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Lifestyle Business (#396)
Having a business that complements a full life should be desirable. So why are "lifestyle" businesses treated with derision?
In 2008, Basecamp co-founder and programmer David Heinemeier Hansson delivered one of my favorite speeches of all time. Heinemeier Hansson, commonly known as DHH, was speaking at an event called Startup School, organized by the legendary incubator Y Combinator.
In what I imagine was a shock for the organizers, DHH’s speech poked fun at the culture of venture capital—including big-money investors and many of the founders they back. He took this group to task for believing that hyper-growth, VC-backed businesses are inherently superior to what are pejoratively called “lifestyle businesses.”
A “lifestyle business” is a label often applied to businesses where the founders are not primarily interested in wooing outside investors to achieve rapid scale. In championing the positives of this model, DHH spoke from experience. Basecamp, which DHH founded with Jason Fried in 1999, has bucked most software company conventions. They haven’t raised money, they haven’t expanded far past their core product, and they’ve kept a small, nimble team that is fully remote. The result is a customer base of over 15 million people and a business that’s profitable year after year.
In his Startup School speech, DHH noted that profit in business comes from selling the right product for the right price. He added that while hypergrowth businesses often nail the product, they often ignore the price component.
Basecamp has always charged for its core product, despite being in a space with competitors offering free solutions. This price simultaneously demonstrated value to the customer and allowed the business to support itself.
In contrast, many VC-backed companies offer unsustainably low pricing to capture market share and rely on massive fundraising to offset that lack of profitability. Of course, that flow of investor money can be cut off at any time, as many businesses have learned in the macroeconomic environment we face today.
The prevalence of the venture capital mindset creates a distorted view of which businesses are actually successful. For example, it’s odd that we celebrate companies that raise money, rather than celebrating them for the value they create with that money.
A company would never throw a party or publish a press release for taking out a bank loan, but doing so isn’t really different from raising a Series A. Either way, the company is taking money that must eventually be paid back in one form or another.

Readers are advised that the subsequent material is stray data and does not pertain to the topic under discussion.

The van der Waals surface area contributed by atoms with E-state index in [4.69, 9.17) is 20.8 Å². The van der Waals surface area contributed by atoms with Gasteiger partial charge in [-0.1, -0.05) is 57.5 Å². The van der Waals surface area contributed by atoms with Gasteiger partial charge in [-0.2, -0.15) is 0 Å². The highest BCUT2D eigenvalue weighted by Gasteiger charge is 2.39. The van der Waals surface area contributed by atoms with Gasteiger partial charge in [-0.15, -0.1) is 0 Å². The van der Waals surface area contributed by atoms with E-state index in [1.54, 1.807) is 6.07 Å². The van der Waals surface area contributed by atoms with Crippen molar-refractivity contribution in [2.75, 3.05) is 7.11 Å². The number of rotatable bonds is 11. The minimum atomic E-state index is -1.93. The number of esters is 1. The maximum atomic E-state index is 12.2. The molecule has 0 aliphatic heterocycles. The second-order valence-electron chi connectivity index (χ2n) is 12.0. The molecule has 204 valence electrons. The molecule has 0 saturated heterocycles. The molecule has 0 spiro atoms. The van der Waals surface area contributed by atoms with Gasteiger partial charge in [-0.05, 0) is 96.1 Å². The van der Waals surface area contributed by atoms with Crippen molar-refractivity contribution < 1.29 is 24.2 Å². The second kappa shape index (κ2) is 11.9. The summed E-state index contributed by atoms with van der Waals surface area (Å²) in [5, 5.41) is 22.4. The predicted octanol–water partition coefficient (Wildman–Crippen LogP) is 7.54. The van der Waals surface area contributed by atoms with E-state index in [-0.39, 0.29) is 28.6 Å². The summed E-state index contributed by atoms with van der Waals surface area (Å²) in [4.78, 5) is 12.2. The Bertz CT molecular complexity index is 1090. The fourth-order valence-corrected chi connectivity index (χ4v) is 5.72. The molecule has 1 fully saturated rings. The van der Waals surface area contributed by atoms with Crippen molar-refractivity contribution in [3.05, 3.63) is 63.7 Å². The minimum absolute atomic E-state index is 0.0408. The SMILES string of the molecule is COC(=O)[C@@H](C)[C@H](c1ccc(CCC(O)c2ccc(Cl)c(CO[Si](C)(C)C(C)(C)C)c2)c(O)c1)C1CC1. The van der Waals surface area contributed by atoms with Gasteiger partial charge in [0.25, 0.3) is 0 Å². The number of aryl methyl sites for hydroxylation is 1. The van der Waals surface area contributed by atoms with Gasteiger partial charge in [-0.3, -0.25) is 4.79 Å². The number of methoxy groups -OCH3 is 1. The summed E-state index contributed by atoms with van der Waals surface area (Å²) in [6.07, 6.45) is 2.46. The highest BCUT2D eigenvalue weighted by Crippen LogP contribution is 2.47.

There is nothing wrong with the venture model. However, DHH’s point was that it’s crucial for founders to understand the odds in that space.
For every ten companies a venture capitalist invests in, eight will fail, one will produce an average return and one will be the homerun that pays for the whole fund. However, thanks to survivorship bias, we tend to only hear about the winners.
DHH noted that we urge student athletes to stay in school because their odds of being the next Lebron James or Michael Jordan are miniscule. Founders face similarly tiny odds of becoming the next Bezos, Musk or Zuckerberg, where they are given a free pass to lose money for a decade as they build market share.
Knowing this, DHH argued that more founders should do the business equivalent of “staying in school”: running a profitable business that gives them time to actually have a life. Basecamp’s approach has created a happier, more productive team, a loyal customer base and two founders who live balanced lives, take tons of time off and feel financially secure without an exit.
Ambition is great, but only if you remember two things.
First, ambitious people often struggle to appreciate when they have enough. If you set out to build the next Amazon, even if you’re lucky enough to succeed you’ll realize it’s hard to feel fulfilled when there’s always another level of growth to hit.
Second, we only get one trip on this journey called life. Having a business, job or vocation that fulfills you professionally while also giving you time for the people and things that matter most to you outside of work is nothing to criticize. How could having a job or business that is compatible with having a full life possibly be bad?
I was excited to discuss this topic and others with DHH on the first episode of the new season of the Elevate Podcast, which launched this week. I think you will enjoy the depth of DHH’s thinking in our conversation.
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